Three scientists from Sweden, the US and Turkey have won the Nobel Prize in chemistry for showing how cells repair damaged DNA, work that can be used to develop new cancer treatments.
Swedish scientist Tomas Lindahl, American Paul Modrich and US-Turkish national Aziz Sancar shared the $960,000 prize, awarded on Wednesday.
The Royal Swedish Academy of Sciences said their work on DNA repair "has provided fundamental knowledge of how a living cell functions" and can be used for the development of new cancer treatments, the Associated Press news agency reported.
Sancar is a professor at the University of North Carolina School of Medicine in Chapel Hill, North Carolina. Sancar is the second Turk to win a Nobel Prize after novelist Orhan Pamuk was awarded the literature prize in 2006, and the first in a scientific field.
Celebrations in Turkey
"I'm sure there will be [celebrations in Turkey]," Sancar said. "Yes, they've been asking over the years, and I was tired of hearing 'When are you going to get the Nobel Prize?', so I'm glad for my country as well."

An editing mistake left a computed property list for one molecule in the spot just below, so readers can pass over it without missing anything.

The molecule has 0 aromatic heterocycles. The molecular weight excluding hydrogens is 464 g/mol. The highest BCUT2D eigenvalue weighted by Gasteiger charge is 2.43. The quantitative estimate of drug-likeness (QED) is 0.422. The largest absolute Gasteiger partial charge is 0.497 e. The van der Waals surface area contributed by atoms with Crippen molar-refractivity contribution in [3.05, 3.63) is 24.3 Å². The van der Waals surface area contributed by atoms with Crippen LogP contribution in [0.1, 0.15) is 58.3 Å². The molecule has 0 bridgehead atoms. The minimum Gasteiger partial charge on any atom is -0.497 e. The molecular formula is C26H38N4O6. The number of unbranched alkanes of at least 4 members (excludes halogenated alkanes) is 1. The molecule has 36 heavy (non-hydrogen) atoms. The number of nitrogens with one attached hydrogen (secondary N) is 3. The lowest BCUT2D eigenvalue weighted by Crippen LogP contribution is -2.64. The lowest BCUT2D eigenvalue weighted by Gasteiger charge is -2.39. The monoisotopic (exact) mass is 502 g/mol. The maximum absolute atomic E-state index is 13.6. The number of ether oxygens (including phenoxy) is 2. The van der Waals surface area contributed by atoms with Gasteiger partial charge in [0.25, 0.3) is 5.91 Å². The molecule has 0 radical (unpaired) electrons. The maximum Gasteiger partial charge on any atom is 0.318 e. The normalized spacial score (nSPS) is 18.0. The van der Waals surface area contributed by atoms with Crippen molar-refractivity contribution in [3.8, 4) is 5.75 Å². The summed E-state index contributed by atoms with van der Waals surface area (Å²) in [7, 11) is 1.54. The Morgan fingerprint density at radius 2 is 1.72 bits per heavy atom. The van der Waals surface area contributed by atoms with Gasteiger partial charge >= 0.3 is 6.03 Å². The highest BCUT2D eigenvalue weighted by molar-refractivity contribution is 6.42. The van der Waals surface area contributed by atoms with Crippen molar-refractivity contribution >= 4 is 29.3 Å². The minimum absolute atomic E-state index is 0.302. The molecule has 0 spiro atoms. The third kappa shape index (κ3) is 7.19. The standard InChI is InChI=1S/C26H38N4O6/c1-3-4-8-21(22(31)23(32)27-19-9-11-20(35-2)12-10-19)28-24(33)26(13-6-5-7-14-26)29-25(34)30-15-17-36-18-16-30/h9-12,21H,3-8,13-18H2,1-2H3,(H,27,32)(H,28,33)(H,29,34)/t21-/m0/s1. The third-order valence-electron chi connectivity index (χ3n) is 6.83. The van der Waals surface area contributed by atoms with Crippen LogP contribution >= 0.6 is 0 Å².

Sancar added that he hoped his award would inspire younger Turkish scientists.
Lindahl is an emeritus group leader at Francis Crick Institute and Emeritus director of Cancer Research UK at Clare Hall Laboratory in the UK.
Modrich is an investigator at Howard Hughes Medical Institute and professor at Duke University School of Medicine in Durham, North Carolina.
Speaking by phone to a news conference in Stockholm, Lindahl said "it was a surprise" to win the award.
Our DNA, the molecule that contains our genes, is constantly under assault from ultraviolet rays from the sun and carcinogenic substances.
But it was thought to be a stable molecule until the 1970s when Lindahl showed that it decays at a rate that seemed incompatible with human life.
He realised that there must a repair mechanism, opening a new field of research, the academy said.
Working at Yale University, Sancar mapped the mechanism that cells use to repair UV-damaged DNA. Modrich showed how the cell corrects errors when DNA is replicated during cell division, a process known as mismatch repair.
The findings are significant for cancer research because cancer cells are kept alive by DNA repair mechanisms. Researchers are now looking at ways to destroy the repair mechanisms within the cancer cells to kill them, academy member Peter Brzezinski said.
The academy highlighted one such drug that's already on the market: Olaparib, which is used to fight ovarian cancer.
The award will be handed out along with the other Nobel Prizes on December 10, the anniversary of prize founder Alfred Nobel's death in 1896.